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J Agric Food Chem. 2006 Apr 19;54(8):3132-8.

Comparison of protective effects between cultured Cordyceps militaris and natural Cordyceps sinensis against oxidative damage.

Author information

1
Department of Pharmacy, Chia Nan University of Pharmacy and Science, Tainan Hsien, Taiwan, Republic of China.

Abstract

The Chinese herb DongChong-XiaCao originating from Cordyceps sinensis is widely used as a traditional medicine in China for treatment of a wide variety of diseases. The extracts of Cordyceps sinensis (CSE) and Cordyceps militaris (CME) are well-known for their biological effects. In the present study, the antioxidant efficiency of CME and CSE in protecting lipid, protein, and low-density lipoprotein (LDL) against oxidative damage was investigated. CME and CSE showed weakly inhibitory effect on liposome oxidation, that of CME being superior to that of CSE. As for the protein oxidation model system, the inhibitory effect of CME on protein oxidation was inferior to that of CSE. CME and CSE at 1.0 mg/mL showed 50.5 and 67.1% inhibition of LDL oxidation, respectively. The contents of bioactive ingredients cordycepin and adenosine in CME are higher than those of CSE; however, both cordycepin and adenosine showed no significant antioxidant activity as determined by the Trolox equivalent antioxidant capacity method. Polyphenolic and flavonoid contents are 60.2 and 0.598 microg/mL in CME and 31.8 and 0.616 microg/mL in CSE, respectively, which may in part be responsible for their antioxidant activities. In addition, a polysaccharide present in CME and CSE displayed antioxidant activity, which suggested that the activity might be derived partly from polysaccharides of CME and CSE. The tendency to scavenge the ABTS(*)(+) free radical and the reducing ability of CME and CSE display concentration-dependent manners, suggesting that CME and CSE may be potent hydrogen donators. On the basis of the results obtained, the protective effects of CME and CSE against oxidative damage of biomolecules are a result of their free radical scavenging abilities.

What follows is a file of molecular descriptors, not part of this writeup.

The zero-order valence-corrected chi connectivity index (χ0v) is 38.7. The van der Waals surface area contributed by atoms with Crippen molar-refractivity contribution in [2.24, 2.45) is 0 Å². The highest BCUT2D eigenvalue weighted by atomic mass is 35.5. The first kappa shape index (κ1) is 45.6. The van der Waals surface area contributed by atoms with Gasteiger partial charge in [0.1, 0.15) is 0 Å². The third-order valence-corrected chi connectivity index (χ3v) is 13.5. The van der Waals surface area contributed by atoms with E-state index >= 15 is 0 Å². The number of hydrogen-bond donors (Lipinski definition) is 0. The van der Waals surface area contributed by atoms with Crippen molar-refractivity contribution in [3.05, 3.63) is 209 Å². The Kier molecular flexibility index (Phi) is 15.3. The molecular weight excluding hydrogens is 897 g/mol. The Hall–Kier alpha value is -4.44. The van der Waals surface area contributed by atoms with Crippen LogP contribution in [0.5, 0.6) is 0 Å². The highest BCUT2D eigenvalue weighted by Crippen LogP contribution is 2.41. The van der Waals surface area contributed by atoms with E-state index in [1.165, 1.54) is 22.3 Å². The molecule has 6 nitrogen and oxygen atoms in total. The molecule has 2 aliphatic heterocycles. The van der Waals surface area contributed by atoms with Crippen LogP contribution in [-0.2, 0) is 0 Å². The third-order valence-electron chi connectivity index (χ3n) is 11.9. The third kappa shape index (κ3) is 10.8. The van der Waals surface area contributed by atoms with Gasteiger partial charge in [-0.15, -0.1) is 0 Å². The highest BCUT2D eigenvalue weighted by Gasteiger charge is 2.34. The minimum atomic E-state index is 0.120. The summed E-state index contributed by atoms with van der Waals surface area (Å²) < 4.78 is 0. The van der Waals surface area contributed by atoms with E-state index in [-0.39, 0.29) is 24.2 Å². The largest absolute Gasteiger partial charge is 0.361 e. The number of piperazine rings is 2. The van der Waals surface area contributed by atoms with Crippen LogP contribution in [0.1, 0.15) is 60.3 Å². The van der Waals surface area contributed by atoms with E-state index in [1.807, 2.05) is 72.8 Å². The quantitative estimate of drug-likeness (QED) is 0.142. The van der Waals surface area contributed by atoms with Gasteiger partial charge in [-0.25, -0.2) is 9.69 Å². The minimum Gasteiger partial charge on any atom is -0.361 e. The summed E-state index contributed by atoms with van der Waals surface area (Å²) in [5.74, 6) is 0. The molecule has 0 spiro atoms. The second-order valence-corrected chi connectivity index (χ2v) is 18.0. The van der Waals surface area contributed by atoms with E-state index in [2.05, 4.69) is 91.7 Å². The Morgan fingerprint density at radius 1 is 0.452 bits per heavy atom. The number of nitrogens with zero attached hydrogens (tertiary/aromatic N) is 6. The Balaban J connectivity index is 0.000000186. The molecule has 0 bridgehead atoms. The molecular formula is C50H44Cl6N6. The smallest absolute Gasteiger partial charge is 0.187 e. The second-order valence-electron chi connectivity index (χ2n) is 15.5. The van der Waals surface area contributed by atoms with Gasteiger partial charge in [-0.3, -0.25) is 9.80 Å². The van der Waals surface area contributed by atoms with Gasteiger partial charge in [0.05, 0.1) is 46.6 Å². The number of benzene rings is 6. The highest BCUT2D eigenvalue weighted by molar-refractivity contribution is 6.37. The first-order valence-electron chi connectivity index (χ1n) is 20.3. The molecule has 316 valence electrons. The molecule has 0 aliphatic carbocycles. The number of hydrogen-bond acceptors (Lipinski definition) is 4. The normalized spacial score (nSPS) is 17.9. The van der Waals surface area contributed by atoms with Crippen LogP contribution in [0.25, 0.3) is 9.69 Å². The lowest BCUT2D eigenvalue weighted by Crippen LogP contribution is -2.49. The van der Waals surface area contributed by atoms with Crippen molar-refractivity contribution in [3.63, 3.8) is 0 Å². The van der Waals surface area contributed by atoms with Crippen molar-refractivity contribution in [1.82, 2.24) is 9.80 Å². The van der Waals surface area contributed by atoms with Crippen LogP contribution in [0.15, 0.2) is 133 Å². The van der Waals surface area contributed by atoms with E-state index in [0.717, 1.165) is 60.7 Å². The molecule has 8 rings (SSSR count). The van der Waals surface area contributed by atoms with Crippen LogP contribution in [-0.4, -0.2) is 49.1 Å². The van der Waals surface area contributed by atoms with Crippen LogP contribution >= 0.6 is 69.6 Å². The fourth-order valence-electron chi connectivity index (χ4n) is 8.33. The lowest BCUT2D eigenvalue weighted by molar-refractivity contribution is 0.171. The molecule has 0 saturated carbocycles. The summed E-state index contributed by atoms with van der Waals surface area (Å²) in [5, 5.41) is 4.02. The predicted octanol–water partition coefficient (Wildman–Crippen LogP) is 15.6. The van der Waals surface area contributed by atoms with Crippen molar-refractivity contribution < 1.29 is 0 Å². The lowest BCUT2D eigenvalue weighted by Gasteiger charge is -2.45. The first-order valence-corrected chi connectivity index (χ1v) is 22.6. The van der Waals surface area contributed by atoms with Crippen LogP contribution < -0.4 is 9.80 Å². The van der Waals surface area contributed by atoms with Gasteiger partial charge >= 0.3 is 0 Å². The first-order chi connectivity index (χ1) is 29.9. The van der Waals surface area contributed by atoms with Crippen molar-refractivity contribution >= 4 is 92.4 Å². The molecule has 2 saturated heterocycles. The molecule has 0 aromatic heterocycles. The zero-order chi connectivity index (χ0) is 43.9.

PMID:
16608242
DOI:
10.1021/jf053111w
[Indexed for MEDLINE]

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